A not-so-recent pivot has occurred in the digital asset space. It’s no longer simply about assets. Instead, the focus has become what those assets are used for — namely, Brand Management.
This could be viewed by a cynic — not the author, so hold your comments for a moment! — as a means to define a higher-value proposition beyond storing and finding the assets, thereby making it easier for prospects and customers to justify investments. Brand has always been a difficult topic to express mathematically. Think I’m wrong? Just ask anyone in any marketing leadership role what the value of their brand is and expect to see squirming, discuss quantitative and qualitative, and then hear the difficulty in giving any sort of best guess.
But the aforementioned Brand Management pivot, while accurate, may have overshot and gone right to the top of the funnel for costly/beneficial assets while ignoring the masses. Having an incorrect logo or other inconsistent brand asset (image or font) is certainly costly, but it should not be the sole focus of digital assets and the entirety of their lifecycles.
Consider something which may not be in the normal purview of a digital asset manager, librarian, taxonomist, or any other role concerned with brand: photos from a company event. Unless the event was branded for external use, it is an archival of your culture and not likely to be used for more than an HR newsletter or some other internal facing material. This still provides value in attracting talent and recruiting, but can you say that this would garner the same attention as a new logo or other material for a new website?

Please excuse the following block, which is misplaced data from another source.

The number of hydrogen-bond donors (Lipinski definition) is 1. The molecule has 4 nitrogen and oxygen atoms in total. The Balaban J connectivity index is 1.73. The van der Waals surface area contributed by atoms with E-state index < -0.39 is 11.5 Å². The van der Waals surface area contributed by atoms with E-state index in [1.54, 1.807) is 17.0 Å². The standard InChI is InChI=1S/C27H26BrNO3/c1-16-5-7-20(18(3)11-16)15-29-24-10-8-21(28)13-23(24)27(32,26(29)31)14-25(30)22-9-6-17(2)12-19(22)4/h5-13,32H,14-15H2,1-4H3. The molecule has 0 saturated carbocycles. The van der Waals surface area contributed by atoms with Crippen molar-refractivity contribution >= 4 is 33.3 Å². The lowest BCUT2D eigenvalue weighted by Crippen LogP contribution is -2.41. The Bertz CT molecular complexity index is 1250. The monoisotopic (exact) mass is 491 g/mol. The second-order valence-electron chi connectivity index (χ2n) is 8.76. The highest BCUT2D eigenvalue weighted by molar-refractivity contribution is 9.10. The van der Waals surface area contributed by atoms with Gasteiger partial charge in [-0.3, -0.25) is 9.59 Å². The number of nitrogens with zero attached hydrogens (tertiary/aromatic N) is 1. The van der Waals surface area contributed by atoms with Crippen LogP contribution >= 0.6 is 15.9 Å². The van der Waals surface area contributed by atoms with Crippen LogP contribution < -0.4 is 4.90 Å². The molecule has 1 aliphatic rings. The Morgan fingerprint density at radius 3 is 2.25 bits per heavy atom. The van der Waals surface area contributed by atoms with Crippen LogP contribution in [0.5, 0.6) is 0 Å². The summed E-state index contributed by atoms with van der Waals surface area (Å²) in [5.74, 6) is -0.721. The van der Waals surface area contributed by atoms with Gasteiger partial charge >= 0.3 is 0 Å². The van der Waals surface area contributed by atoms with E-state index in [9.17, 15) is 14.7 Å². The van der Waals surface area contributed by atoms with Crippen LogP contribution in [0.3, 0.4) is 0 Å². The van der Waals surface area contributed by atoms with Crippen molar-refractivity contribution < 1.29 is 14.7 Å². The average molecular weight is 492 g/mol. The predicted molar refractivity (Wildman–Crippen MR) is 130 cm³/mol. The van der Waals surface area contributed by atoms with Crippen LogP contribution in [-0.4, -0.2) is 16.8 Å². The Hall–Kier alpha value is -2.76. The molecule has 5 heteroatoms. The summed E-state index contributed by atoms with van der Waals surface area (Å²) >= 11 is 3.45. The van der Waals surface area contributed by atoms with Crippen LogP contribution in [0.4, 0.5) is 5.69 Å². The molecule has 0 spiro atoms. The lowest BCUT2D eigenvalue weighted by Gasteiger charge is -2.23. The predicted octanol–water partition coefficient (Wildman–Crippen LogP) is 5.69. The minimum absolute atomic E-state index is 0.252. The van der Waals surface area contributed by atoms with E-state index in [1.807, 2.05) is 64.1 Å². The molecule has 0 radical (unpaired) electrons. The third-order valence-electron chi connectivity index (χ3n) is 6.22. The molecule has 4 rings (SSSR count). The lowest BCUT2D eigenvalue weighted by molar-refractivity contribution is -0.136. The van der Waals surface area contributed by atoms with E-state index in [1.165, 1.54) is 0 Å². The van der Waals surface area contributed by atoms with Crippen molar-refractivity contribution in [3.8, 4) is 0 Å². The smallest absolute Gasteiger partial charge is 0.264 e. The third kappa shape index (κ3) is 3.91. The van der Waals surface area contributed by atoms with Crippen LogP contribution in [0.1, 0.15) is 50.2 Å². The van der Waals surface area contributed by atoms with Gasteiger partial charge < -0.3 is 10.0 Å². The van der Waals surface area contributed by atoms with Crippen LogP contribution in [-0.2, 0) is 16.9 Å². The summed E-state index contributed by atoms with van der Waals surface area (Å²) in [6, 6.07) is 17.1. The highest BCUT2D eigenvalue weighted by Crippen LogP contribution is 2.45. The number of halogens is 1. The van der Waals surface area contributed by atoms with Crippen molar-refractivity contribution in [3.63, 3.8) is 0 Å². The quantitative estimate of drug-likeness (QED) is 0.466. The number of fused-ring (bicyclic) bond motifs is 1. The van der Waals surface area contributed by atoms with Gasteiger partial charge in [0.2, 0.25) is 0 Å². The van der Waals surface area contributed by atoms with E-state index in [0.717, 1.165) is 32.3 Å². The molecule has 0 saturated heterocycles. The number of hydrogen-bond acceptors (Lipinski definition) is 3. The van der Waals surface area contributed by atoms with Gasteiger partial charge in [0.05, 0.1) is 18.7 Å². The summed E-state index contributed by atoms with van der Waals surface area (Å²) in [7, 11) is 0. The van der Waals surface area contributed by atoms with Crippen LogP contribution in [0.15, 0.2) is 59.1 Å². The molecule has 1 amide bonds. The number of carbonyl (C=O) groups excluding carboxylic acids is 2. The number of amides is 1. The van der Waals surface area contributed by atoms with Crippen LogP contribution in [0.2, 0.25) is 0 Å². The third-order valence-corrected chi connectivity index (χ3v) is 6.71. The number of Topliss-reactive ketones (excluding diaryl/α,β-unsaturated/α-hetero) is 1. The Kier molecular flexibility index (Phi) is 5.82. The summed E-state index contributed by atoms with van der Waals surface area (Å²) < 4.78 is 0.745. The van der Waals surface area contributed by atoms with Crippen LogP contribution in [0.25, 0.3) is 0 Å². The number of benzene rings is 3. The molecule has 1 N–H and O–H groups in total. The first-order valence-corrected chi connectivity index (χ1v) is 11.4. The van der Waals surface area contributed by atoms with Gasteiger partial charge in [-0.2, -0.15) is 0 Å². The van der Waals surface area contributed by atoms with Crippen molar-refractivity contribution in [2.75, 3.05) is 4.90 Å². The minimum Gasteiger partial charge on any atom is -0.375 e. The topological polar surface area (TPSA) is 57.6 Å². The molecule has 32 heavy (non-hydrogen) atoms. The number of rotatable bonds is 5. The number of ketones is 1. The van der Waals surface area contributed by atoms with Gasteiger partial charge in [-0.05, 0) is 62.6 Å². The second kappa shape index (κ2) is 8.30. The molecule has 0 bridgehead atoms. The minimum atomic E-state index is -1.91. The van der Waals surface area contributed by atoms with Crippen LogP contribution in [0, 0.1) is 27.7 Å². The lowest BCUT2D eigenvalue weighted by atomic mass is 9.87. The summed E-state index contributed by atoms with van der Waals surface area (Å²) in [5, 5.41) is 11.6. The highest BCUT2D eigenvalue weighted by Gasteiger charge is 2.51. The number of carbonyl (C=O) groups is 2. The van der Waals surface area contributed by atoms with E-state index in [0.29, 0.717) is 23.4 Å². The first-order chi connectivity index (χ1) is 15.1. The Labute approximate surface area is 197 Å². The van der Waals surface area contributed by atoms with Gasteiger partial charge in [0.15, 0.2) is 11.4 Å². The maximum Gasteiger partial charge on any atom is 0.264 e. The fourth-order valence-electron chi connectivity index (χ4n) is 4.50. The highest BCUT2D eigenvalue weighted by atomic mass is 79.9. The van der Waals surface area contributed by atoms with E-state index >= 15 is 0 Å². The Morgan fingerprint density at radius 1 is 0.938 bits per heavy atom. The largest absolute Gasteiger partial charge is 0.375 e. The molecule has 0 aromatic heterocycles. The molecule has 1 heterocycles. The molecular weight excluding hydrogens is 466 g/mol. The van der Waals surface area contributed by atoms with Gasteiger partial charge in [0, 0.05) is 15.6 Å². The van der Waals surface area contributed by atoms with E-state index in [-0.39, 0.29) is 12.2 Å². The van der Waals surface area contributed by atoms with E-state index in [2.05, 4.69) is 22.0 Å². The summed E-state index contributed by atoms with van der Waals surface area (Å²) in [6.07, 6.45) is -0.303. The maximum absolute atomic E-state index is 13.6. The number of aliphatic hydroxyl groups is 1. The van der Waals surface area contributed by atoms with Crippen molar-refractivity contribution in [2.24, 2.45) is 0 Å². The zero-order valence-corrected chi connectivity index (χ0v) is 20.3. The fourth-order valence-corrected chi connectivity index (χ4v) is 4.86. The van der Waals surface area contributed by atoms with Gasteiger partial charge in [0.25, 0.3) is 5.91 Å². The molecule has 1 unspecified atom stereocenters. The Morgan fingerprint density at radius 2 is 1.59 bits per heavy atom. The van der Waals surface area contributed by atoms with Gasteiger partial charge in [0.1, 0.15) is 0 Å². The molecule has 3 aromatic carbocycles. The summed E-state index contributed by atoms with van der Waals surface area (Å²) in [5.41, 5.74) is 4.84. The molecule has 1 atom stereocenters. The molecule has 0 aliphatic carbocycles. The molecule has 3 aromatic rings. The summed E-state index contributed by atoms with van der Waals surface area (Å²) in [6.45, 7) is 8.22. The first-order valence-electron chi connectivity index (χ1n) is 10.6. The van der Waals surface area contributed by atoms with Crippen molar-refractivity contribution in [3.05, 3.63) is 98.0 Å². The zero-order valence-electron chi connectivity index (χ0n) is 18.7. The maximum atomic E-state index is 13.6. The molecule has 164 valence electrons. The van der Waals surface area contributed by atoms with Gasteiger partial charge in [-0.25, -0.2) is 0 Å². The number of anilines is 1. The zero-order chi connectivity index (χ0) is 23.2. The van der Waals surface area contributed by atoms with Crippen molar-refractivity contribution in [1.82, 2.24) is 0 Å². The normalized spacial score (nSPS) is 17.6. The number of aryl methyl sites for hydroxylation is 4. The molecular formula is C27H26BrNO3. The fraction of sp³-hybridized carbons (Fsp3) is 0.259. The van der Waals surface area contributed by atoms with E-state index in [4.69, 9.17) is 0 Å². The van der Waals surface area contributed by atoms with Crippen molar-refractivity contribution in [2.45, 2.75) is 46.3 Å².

The question I have for you today is why should those non-external or less “brand-ish” assets be treated as second class citizens? Should your digital assets and practices supporting them all equally? And if these are not important, and unworthy of the time and energy and costs to manage them, why are they still hanging around and not archived somewhere so you can focus on higher-value assets?
The counterpoint to the pivot around Brand Management being the central tenant of digital assets and their lifecycles is not incorrect but might be a self-limiting proposition foisted upon the market by micro-focusing exclusively on highest value assets. Without considering ALL valuable assets, we may be under-serving, under-valuing, and underwhelming the market.
Given the bold predictions from many of the informed analysts and experts for compound annual growth rate and other growth, the only way we get there is by expanding what we manage rather than redefining the value of what we already know. We should start the dialog sooner than later, or we risk another year passing without doing the absolute best we can to build upon the success of the last few decades of DAM.
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